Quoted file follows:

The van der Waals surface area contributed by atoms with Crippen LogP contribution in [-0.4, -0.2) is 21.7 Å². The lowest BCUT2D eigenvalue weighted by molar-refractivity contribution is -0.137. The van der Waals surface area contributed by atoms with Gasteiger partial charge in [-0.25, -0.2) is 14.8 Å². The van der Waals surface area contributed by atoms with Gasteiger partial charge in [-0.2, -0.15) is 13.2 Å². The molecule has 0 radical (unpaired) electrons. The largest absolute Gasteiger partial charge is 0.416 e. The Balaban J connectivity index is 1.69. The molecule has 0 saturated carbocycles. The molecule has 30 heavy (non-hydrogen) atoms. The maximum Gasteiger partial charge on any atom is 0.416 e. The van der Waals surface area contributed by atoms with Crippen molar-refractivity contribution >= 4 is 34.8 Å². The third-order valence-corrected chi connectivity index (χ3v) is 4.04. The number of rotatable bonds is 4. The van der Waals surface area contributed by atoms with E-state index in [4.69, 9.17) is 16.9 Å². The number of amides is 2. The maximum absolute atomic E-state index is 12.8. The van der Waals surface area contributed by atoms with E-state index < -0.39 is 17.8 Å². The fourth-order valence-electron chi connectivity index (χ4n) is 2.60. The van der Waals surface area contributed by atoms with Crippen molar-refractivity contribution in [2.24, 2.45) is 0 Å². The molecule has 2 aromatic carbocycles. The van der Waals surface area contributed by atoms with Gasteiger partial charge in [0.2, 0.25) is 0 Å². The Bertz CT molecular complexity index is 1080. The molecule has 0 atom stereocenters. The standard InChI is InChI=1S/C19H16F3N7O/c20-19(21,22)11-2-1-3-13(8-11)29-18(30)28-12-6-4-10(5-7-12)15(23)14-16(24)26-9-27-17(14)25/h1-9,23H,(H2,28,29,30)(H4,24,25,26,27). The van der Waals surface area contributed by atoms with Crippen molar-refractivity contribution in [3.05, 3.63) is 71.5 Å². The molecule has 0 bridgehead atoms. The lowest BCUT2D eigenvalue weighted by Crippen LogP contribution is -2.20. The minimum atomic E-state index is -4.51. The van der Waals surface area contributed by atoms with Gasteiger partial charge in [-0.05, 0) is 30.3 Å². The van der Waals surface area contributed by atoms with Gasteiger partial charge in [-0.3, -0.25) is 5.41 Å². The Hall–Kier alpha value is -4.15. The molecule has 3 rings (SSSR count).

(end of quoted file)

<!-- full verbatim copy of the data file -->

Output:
The van der Waals surface area contributed by atoms with Crippen LogP contribution in [-0.4, -0.2) is 21.7 Å². The lowest BCUT2D eigenvalue weighted by molar-refractivity contribution is -0.137. The van der Waals surface area contributed by atoms with Gasteiger partial charge in [-0.25, -0.2) is 14.8 Å². The van der Waals surface area contributed by atoms with Gasteiger partial charge in [-0.2, -0.15) is 13.2 Å². The molecule has 0 radical (unpaired) electrons. The largest absolute Gasteiger partial charge is 0.416 e. The Balaban J connectivity index is 1.69. The molecule has 0 saturated carbocycles. The molecule has 30 heavy (non-hydrogen) atoms. The maximum Gasteiger partial charge on any atom is 0.416 e. The van der Waals surface area contributed by atoms with Crippen molar-refractivity contribution >= 4 is 34.8 Å². The third-order valence-corrected chi connectivity index (χ3v) is 4.04. The number of rotatable bonds is 4. The van der Waals surface area contributed by atoms with E-state index in [4.69, 9.17) is 16.9 Å². The number of amides is 2. The maximum absolute atomic E-state index is 12.8. The van der Waals surface area contributed by atoms with E-state index < -0.39 is 17.8 Å². The fourth-order valence-electron chi connectivity index (χ4n) is 2.60. The van der Waals surface area contributed by atoms with Crippen molar-refractivity contribution in [2.24, 2.45) is 0 Å². The molecule has 2 aromatic carbocycles. The van der Waals surface area contributed by atoms with Gasteiger partial charge in [0.2, 0.25) is 0 Å². The Bertz CT molecular complexity index is 1080. The molecule has 0 atom stereocenters. The standard InChI is InChI=1S/C19H16F3N7O/c20-19(21,22)11-2-1-3-13(8-11)29-18(30)28-12-6-4-10(5-7-12)15(23)14-16(24)26-9-27-17(14)25/h1-9,23H,(H2,28,29,30)(H4,24,25,26,27). The van der Waals surface area contributed by atoms with Crippen molar-refractivity contribution in [3.05, 3.63) is 71.5 Å². The molecule has 0 bridgehead atoms. The lowest BCUT2D eigenvalue weighted by Crippen LogP contribution is -2.20. The minimum atomic E-state index is -4.51. The van der Waals surface area contributed by atoms with Gasteiger partial charge in [-0.05, 0) is 30.3 Å². The van der Waals surface area contributed by atoms with Gasteiger partial charge in [-0.3, -0.25) is 5.41 Å². The Hall–Kier alpha value is -4.15. The molecule has 3 rings (SSSR count).